And the frantic pace of life does not typically permit introspection and inquiring. It’s only when an outside force beyond our control interrupts the status quo and forces us to re-evaluate the minutiae we deem so important on a daily basis. While those unwelcome circumstances are rarely pleasant, the events can propel us forward to assess our daily rituals from a fresh perspective and take inventory of what we truly value in life.

As we sort through the debris of this chaos, we tend to develop new attitudes and customs that differ greatly from the way we’ve been operating. In other words, we attempt to rectify the mistakes of the past and engage in activities that create lasting value after the trauma of loss.

And through this journey of transformation, we will experience pain as we find that change can be painful when we make the tough decisions and question the value of our actions. But as painful as change may be, it is required if we are to continue growing both personally as an individual as well as together as an organization.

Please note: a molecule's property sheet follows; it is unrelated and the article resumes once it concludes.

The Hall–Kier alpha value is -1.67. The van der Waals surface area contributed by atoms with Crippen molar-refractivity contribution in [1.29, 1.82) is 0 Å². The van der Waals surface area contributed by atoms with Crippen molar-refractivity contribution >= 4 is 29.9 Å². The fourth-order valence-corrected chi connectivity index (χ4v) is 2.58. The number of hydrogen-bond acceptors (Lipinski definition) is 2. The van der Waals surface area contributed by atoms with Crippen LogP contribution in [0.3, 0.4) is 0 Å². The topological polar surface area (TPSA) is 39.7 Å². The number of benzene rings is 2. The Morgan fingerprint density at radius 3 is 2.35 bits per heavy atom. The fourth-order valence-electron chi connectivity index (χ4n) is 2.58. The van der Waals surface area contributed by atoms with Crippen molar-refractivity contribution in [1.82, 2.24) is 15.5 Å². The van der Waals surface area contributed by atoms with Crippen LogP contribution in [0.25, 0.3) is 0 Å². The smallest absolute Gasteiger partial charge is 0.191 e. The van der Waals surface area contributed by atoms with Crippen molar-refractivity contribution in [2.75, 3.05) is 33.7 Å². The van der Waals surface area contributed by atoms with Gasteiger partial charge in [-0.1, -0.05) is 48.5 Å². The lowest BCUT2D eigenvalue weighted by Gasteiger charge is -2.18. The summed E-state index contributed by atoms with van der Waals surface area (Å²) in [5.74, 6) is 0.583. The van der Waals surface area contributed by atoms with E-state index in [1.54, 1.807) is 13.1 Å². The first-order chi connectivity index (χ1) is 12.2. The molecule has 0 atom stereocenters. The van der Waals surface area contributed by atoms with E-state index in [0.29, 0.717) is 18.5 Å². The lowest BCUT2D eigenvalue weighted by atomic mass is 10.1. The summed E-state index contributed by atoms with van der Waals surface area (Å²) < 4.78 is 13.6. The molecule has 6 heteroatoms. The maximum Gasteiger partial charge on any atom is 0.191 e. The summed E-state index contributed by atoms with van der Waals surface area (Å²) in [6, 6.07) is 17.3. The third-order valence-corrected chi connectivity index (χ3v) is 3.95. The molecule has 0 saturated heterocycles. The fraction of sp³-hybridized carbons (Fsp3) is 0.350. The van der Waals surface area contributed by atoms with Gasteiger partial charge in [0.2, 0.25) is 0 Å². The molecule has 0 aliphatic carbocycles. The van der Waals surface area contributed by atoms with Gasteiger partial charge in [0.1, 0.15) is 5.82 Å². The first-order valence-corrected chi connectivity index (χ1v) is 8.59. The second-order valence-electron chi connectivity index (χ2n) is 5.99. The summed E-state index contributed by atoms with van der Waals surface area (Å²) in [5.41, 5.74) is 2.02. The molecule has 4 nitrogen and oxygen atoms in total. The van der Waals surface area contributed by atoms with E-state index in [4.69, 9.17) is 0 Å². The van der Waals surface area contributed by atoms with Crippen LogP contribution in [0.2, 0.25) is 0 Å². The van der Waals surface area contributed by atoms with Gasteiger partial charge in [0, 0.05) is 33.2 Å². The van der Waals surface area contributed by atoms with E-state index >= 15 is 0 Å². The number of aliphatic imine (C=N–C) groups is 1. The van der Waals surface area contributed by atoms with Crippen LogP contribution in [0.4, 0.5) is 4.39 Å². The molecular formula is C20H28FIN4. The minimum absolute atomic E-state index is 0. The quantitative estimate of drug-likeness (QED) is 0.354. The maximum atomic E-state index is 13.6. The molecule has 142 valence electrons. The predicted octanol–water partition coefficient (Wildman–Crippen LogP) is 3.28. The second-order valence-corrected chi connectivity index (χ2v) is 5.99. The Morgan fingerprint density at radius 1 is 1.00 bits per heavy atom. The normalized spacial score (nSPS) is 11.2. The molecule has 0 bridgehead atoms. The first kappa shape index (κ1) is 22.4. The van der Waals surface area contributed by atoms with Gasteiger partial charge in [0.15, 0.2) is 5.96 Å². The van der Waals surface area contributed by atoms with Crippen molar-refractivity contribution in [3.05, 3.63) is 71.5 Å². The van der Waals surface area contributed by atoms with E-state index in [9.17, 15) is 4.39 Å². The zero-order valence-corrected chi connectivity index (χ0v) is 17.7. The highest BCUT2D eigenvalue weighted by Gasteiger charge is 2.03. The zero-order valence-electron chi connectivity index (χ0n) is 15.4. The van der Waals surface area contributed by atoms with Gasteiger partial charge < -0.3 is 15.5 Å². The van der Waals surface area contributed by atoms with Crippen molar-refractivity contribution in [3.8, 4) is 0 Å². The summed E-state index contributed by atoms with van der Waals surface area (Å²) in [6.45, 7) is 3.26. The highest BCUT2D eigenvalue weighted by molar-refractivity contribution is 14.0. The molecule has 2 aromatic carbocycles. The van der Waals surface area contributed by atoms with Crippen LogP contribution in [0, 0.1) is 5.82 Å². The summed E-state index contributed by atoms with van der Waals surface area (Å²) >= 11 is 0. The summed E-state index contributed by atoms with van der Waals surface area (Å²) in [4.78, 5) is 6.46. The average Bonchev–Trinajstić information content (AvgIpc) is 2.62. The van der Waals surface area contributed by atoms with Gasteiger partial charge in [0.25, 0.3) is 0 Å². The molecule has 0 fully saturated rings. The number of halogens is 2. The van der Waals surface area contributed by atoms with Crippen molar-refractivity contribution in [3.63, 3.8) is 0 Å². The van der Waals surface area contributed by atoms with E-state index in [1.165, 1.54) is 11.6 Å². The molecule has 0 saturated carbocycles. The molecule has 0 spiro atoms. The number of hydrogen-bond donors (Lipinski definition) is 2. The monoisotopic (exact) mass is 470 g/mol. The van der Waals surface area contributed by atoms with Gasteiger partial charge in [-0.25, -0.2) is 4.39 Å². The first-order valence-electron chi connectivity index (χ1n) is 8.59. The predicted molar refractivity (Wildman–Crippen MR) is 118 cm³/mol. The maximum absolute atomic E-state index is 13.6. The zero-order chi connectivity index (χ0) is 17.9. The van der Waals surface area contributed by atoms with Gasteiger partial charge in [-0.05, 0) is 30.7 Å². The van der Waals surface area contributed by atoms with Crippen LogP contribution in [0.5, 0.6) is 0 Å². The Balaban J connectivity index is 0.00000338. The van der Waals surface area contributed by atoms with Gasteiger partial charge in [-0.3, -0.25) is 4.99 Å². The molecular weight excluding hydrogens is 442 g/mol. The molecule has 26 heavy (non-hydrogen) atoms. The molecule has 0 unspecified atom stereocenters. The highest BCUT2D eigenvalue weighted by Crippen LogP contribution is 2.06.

Think of it this way: if change and growth were easy, everyone would be doing it.

Now am I saying that you or your credit union must intentionally be thrust into the fires of trials and tribulations for behavior modification to occur?

Not necessarily, but sometimes those situations do arise.

This is why it is important to continue to be aware of the changing consumer shopping behavior that is primarily fueled by advances in digital and mobile technologies.

So what can you do? Here are just a few ideas to help identify if you’re creating value in your professional or personal life.